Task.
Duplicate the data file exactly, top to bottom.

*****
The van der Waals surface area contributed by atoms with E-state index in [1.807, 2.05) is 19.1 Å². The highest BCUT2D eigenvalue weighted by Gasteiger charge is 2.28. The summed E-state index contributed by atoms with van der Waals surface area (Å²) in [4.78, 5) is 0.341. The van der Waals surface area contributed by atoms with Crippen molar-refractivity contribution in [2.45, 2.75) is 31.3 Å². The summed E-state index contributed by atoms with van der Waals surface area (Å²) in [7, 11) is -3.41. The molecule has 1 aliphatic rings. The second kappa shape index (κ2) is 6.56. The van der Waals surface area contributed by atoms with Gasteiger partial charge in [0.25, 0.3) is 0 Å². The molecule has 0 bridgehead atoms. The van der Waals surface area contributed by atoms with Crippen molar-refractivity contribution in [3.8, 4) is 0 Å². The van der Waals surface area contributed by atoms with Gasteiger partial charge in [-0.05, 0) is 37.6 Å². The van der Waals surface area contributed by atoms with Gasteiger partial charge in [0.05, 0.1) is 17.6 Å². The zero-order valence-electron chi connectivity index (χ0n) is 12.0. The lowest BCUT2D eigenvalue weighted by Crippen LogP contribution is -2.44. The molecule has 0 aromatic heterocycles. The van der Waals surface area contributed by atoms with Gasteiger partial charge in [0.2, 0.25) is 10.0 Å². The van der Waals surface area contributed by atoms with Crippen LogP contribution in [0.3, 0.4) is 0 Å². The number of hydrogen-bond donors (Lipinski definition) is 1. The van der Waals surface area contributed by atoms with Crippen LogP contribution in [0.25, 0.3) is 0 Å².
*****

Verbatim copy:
The van der Waals surface area contributed by atoms with E-state index in [1.807, 2.05) is 19.1 Å². The highest BCUT2D eigenvalue weighted by Gasteiger charge is 2.28. The summed E-state index contributed by atoms with van der Waals surface area (Å²) in [4.78, 5) is 0.341. The van der Waals surface area contributed by atoms with Crippen molar-refractivity contribution in [2.45, 2.75) is 31.3 Å². The summed E-state index contributed by atoms with van der Waals surface area (Å²) in [7, 11) is -3.41. The molecule has 1 aliphatic rings. The second kappa shape index (κ2) is 6.56. The van der Waals surface area contributed by atoms with Gasteiger partial charge in [0.25, 0.3) is 0 Å². The molecule has 0 bridgehead atoms. The van der Waals surface area contributed by atoms with Crippen molar-refractivity contribution in [3.8, 4) is 0 Å². The van der Waals surface area contributed by atoms with Gasteiger partial charge in [-0.05, 0) is 37.6 Å². The van der Waals surface area contributed by atoms with Gasteiger partial charge in [0.05, 0.1) is 17.6 Å². The zero-order valence-electron chi connectivity index (χ0n) is 12.0. The lowest BCUT2D eigenvalue weighted by Crippen LogP contribution is -2.44. The molecule has 0 aromatic heterocycles. The van der Waals surface area contributed by atoms with Gasteiger partial charge in [0.2, 0.25) is 10.0 Å². The van der Waals surface area contributed by atoms with Crippen LogP contribution in [0.3, 0.4) is 0 Å². The number of hydrogen-bond donors (Lipinski definition) is 1. The van der Waals surface area contributed by atoms with Crippen LogP contribution in [0.25, 0.3) is 0 Å².